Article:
Every year, there is a story about a high school student who doesn’t get their diploma because his/her parents stood up and cheered for their accomplishment.  This year, there were arrests and threats of lawsuits.  Personally, I think people just need to shut the hell up.  It isn’t a matter of showing pride in your child’s accomplishment, it’s a matter of civility which is a concept totally dead in today’s society.  It isn’t a matter of policing uncivilized behavior, it’s a matter of blatant over-reacting.  And it seriously needs to stop.

Get your diploma, go home and throw a party for the ages.

They don’t want you to cheer because if everyone stands up and screams for their child, the ceremony will take five hours.  If the ceremony takes five hours, parents will be lined up at the next school board meeting crying because the graduation ceremony took so long.  They also place restrictions on celebrating because some kids don’t have an entourage to hear from.  This moment isn’t for you–it’s for your child.  It is their time to grab a piece of paper that recognizes their achievement.  Shed a tear, wax poetic, but save your wild applause and yells of joy for after the ceremony.  Go home, light the grill, tap the keg and shoot off fireworks.  Enjoy it because the whole family deserves it.  Just don’t make it about you.  If you end up on the local news because you were asked to leave a graduation ceremony, you made an ass of yourself.  You broke the rules.  They asked you politely NOT to cheer.  They would like to keep things moving so everyone has a chance at a moment.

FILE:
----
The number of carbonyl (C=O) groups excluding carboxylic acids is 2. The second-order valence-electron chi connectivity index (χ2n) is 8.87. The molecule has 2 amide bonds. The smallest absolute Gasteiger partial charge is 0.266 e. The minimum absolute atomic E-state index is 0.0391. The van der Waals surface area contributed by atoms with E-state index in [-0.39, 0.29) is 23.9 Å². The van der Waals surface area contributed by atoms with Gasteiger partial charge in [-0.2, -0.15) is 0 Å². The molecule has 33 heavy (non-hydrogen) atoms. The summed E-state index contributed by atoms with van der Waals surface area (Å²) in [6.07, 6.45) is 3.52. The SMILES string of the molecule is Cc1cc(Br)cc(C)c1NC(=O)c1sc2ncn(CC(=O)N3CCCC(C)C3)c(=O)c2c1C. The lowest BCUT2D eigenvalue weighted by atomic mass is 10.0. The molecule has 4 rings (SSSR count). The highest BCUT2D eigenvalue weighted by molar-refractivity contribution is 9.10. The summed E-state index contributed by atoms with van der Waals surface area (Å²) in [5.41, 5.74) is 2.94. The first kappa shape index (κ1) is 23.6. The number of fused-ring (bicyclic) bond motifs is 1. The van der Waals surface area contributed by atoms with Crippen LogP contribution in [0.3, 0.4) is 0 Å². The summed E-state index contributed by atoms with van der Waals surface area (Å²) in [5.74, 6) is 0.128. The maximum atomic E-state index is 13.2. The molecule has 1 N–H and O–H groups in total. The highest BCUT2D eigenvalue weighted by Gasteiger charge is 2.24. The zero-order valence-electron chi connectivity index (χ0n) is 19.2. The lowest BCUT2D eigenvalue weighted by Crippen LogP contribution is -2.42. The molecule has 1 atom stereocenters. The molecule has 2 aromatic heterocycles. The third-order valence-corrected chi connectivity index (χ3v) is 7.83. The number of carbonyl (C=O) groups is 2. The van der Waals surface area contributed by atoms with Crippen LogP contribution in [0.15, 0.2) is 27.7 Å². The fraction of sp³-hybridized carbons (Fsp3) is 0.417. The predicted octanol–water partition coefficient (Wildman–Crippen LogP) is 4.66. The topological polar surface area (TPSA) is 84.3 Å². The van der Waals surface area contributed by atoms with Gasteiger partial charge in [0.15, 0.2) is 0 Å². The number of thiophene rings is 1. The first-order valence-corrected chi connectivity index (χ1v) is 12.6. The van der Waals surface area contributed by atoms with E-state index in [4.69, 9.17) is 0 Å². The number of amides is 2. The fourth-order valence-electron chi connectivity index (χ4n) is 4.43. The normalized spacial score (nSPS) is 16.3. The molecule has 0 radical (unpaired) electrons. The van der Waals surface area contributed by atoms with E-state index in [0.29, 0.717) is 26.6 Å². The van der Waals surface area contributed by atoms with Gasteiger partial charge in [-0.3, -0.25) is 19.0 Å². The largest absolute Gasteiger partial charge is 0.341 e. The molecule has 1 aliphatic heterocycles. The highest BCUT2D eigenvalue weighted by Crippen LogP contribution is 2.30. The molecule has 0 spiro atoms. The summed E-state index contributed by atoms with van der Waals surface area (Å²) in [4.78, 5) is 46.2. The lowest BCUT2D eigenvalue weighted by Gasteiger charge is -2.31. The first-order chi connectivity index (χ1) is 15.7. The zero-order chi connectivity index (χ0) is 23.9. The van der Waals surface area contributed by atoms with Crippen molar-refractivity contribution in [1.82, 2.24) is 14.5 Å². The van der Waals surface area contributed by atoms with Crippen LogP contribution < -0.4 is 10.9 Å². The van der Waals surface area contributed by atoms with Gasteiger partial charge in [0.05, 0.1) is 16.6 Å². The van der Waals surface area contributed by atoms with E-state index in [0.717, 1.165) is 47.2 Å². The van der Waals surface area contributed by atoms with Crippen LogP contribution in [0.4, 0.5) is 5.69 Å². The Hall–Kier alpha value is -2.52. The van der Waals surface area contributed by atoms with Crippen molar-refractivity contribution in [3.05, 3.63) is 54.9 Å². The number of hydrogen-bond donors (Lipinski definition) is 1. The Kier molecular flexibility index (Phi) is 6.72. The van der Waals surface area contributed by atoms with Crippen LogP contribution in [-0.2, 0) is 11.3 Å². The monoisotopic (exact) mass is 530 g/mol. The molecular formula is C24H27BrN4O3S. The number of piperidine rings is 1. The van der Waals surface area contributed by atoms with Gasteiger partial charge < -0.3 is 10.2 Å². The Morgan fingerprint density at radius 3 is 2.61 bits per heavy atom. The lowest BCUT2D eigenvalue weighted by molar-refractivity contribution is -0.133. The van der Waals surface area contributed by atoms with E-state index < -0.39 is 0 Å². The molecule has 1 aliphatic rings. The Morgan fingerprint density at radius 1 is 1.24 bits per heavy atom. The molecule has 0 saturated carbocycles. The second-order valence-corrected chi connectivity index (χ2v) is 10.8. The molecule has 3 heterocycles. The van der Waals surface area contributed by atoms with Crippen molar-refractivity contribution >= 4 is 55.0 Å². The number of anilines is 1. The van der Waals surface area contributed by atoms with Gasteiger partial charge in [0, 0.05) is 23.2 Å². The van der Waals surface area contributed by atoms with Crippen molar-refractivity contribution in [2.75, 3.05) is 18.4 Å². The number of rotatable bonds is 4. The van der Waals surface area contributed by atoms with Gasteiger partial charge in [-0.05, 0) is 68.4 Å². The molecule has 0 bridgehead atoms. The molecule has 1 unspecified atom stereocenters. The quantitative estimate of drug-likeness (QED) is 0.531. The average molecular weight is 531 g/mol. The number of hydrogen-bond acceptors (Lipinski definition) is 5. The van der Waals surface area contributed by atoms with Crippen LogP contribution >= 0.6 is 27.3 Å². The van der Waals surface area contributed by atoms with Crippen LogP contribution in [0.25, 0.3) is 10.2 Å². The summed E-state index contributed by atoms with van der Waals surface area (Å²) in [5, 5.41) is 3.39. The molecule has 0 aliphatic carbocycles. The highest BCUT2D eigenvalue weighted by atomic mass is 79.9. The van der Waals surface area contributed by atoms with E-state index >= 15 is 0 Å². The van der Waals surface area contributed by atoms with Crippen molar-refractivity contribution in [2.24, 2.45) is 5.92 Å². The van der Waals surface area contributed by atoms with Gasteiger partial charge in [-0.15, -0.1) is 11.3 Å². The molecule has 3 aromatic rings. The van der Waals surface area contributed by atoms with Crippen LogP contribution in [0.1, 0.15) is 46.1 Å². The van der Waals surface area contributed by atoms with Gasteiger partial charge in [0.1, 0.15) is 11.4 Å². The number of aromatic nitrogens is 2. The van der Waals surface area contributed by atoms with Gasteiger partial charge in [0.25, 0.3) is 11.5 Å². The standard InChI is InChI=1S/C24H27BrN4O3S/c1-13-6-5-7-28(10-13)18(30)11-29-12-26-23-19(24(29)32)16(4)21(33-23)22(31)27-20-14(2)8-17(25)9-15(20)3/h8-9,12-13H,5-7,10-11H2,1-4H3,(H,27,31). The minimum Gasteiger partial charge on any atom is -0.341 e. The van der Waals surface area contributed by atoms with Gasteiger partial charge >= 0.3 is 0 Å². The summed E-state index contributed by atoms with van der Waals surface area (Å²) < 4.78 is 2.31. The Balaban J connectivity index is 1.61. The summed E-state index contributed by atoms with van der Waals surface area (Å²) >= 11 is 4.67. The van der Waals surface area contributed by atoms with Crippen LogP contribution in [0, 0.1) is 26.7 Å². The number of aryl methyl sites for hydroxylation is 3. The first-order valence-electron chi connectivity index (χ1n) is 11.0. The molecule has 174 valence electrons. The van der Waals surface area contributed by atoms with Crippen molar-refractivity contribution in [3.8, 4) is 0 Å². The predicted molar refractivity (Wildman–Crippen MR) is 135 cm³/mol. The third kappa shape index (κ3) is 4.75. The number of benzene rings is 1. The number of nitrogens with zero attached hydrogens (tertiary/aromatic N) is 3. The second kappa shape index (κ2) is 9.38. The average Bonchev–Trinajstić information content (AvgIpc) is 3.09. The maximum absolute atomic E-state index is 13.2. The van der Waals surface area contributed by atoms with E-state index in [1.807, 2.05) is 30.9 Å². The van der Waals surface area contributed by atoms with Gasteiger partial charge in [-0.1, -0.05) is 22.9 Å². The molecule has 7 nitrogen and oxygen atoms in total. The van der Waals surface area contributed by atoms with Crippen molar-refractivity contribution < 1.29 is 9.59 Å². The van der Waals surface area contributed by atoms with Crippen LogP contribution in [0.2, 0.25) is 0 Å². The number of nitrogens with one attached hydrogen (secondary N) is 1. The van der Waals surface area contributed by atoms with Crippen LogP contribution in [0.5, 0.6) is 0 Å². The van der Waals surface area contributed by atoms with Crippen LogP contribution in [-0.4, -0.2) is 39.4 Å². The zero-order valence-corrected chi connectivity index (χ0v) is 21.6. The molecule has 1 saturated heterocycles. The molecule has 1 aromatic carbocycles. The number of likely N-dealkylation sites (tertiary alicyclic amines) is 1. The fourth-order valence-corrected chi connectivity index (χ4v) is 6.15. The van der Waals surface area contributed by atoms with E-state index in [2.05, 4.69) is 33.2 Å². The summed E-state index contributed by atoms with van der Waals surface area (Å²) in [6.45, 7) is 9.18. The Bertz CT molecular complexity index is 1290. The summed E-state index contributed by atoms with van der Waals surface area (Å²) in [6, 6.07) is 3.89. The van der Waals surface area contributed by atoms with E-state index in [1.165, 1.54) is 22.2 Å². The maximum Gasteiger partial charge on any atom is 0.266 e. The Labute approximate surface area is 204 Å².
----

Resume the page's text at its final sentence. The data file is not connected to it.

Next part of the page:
The ceremony is not about your moment as a parent.  It is a collective moment for the class of 2012 (or whatever class is being recognized.)  I know, it sucks.  It doesn’t seem fair, or right.  Think about it though.  You just sent your child to school for 13 years, asking them to learn how to follow the rules and to behave in a civil manner.  Why then, is it so difficult for families in attendance to follow a simple rule for the betterment of the ceremony?

If cheering would make the ceremony better for everyone involved, they would let you do it.  School administrators don’t want to ruin your day.  They just want to provide a nice, civil experience for everyone.  So follow the rules, let the process play itself out and when you get home–yell from the rooftops!